WEALTH & INCOME
Wealth is more than just jobs. It includes annual median income, homeownership, access to a college education, access to workplace or self-employment retirement plans, and more. On nearly every measure, local racial wealth disparities are evident. This is true for traditional economic measures like banking, housing, and employment, as well as other measures that have a direct impact on the ability of individuals and families to earn good income and build wealth.
In Louisiana, nearly 900,000 households – nearly 20% – struggled to afford basic household necessities in 2018. With the cost of living higher than what most wages pay, ALICE families – an acronym for Asset Limited, Income Constrained, Employed – work hard and earn just above the Federal Poverty Level (FPL), but not enough to afford a basic household budget of housing, child care, food, transportation, and health care. ALICE households live in every county in Louisiana – urban, suburban, and rural – and they include women and men, young and old, of all races and ethnicities.
“Between 2007 and 2018, Louisiana experienced steady economic improvements according to traditional measures. Unemployment in the state, as well as across the U.S., fell to historic lows, GDP grew, and wages rose slightly. Yet in 2018, 51% of households still struggled to make ends meet. While 18% of these struggling households were living below the Federal Poverty Level (FPL), another 33% were ALICE: Asset Limited, Income Constrained, Employed. These households earned above the FPL, but not enough to afford basic household necessities.”
Trends identified by the 2019 ALICE Report are the following:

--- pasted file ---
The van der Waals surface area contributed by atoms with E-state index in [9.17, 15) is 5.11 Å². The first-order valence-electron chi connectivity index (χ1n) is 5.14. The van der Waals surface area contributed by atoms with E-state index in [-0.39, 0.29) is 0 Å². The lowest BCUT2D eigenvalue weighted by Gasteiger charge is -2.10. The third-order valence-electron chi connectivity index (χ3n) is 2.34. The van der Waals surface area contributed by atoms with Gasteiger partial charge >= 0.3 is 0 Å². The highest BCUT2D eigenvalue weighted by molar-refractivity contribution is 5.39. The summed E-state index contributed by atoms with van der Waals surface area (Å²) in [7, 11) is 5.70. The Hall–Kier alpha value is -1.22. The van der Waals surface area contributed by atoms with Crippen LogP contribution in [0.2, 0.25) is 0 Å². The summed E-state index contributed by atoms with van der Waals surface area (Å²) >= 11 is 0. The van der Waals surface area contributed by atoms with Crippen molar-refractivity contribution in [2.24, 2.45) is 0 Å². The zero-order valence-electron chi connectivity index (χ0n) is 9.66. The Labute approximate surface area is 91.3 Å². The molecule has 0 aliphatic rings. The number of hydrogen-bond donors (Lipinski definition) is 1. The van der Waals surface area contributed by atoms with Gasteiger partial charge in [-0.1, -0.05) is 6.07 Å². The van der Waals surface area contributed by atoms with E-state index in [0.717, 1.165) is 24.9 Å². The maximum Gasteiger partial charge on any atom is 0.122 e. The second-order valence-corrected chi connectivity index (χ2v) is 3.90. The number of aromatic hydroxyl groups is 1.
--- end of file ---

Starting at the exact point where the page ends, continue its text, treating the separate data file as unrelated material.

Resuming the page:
- The cost of living is increasing for ALICE households
- Worker vulnerability is increasing while wages stay stagnant in jobs held by ALICE
- The number of ALICE households is increasing in Louisiana as a result of rising costs and stagnant wages
See the Louisiana ALICE Report to learn more about the financial hardships experienced by ALICE households.
TODAY’S CHALLENGE: Do one or more of the following…
Watch How America Created its Shameful Wealth Gap. Co-Founder of Liberation in a Generation Solana Rice explains how a combination of institutional racism and white supremacy created America’s racial wealth gap. (6:39)
Gain a better understanding of systematic inequity and economic opportunity at Center for American Progress.
NEXT TOPIC: HOUSING & REDLINING
CONVERSATION PIECE: Art Addressing Equity
Artist: Henry O. Tanner
Title: Portrait of Booker T. Washington
Date of piece: 1917
Description: This work is a posthumous portrait of Booker T. Washington commissioned by the Iowa State Federation of Colored Women’s Clubs from internationally-significant Black artist Henry O. Tanner. It was acquired to increase Black representation in the portrait gallery of the State Historical Museum of Iowa. According to the Iowa State Bystander of March 30, 1917, it was to be first shown at the annual meeting of the Iowa State Federation of Colored Women’s Clubs from May 21-23, 1917 in Ottumwa. By May 24, 1917 it was installed at the State Historical Building. (Iowa State Bystander, June 1, 1917) An article of March 30, 1917 stated the purchase price of the work was to be $500.00. In correspondence to Susan Brown, Tanner said the usual charge was $1,000.00 but for the purpose of this work he would reduce his fee.
“Booker T. Washington was a leader for Blacks but was controversial for his tolerance of segregation while advocating for Black acceptance. Henry Tanner lived in Paris to avoid discrimination. This art asks how to protest and support equality and inclusion. What compromises have you made? How can you confront injustice?”